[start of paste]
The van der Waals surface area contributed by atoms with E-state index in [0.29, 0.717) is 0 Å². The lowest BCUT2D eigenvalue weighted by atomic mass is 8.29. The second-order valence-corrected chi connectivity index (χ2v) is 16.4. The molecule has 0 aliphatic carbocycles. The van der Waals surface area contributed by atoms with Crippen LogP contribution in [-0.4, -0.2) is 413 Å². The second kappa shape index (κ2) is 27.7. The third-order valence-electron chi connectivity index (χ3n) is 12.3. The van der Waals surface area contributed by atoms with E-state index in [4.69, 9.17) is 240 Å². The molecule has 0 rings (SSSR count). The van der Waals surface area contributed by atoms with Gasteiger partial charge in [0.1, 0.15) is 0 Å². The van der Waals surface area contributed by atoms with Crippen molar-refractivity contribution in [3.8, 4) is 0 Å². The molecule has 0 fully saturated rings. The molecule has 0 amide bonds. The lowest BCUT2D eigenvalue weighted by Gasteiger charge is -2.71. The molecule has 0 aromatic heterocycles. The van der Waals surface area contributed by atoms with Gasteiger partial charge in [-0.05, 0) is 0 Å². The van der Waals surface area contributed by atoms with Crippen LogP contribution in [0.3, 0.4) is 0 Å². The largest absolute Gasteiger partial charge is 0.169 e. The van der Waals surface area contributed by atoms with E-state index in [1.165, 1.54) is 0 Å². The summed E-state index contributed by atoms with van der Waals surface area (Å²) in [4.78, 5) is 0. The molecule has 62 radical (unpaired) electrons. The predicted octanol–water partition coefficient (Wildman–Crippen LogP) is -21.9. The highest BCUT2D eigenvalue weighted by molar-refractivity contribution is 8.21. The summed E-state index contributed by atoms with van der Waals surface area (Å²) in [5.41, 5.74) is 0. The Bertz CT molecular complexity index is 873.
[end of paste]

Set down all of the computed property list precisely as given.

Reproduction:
The van der Waals surface area contributed by atoms with E-state index in [0.29, 0.717) is 0 Å². The lowest BCUT2D eigenvalue weighted by atomic mass is 8.29. The second-order valence-corrected chi connectivity index (χ2v) is 16.4. The molecule has 0 aliphatic carbocycles. The van der Waals surface area contributed by atoms with Crippen LogP contribution in [-0.4, -0.2) is 413 Å². The second kappa shape index (κ2) is 27.7. The third-order valence-electron chi connectivity index (χ3n) is 12.3. The van der Waals surface area contributed by atoms with E-state index in [4.69, 9.17) is 240 Å². The molecule has 0 rings (SSSR count). The van der Waals surface area contributed by atoms with Gasteiger partial charge in [0.1, 0.15) is 0 Å². The van der Waals surface area contributed by atoms with Crippen molar-refractivity contribution in [3.8, 4) is 0 Å². The molecule has 0 fully saturated rings. The molecule has 0 amide bonds. The lowest BCUT2D eigenvalue weighted by Gasteiger charge is -2.71. The molecule has 0 aromatic heterocycles. The van der Waals surface area contributed by atoms with Gasteiger partial charge in [-0.05, 0) is 0 Å². The van der Waals surface area contributed by atoms with Crippen LogP contribution in [0.3, 0.4) is 0 Å². The largest absolute Gasteiger partial charge is 0.169 e. The van der Waals surface area contributed by atoms with E-state index in [1.165, 1.54) is 0 Å². The summed E-state index contributed by atoms with van der Waals surface area (Å²) in [4.78, 5) is 0. The molecule has 62 radical (unpaired) electrons. The predicted octanol–water partition coefficient (Wildman–Crippen LogP) is -21.9. The highest BCUT2D eigenvalue weighted by molar-refractivity contribution is 8.21. The summed E-state index contributed by atoms with van der Waals surface area (Å²) in [5.41, 5.74) is 0. The Bertz CT molecular complexity index is 873.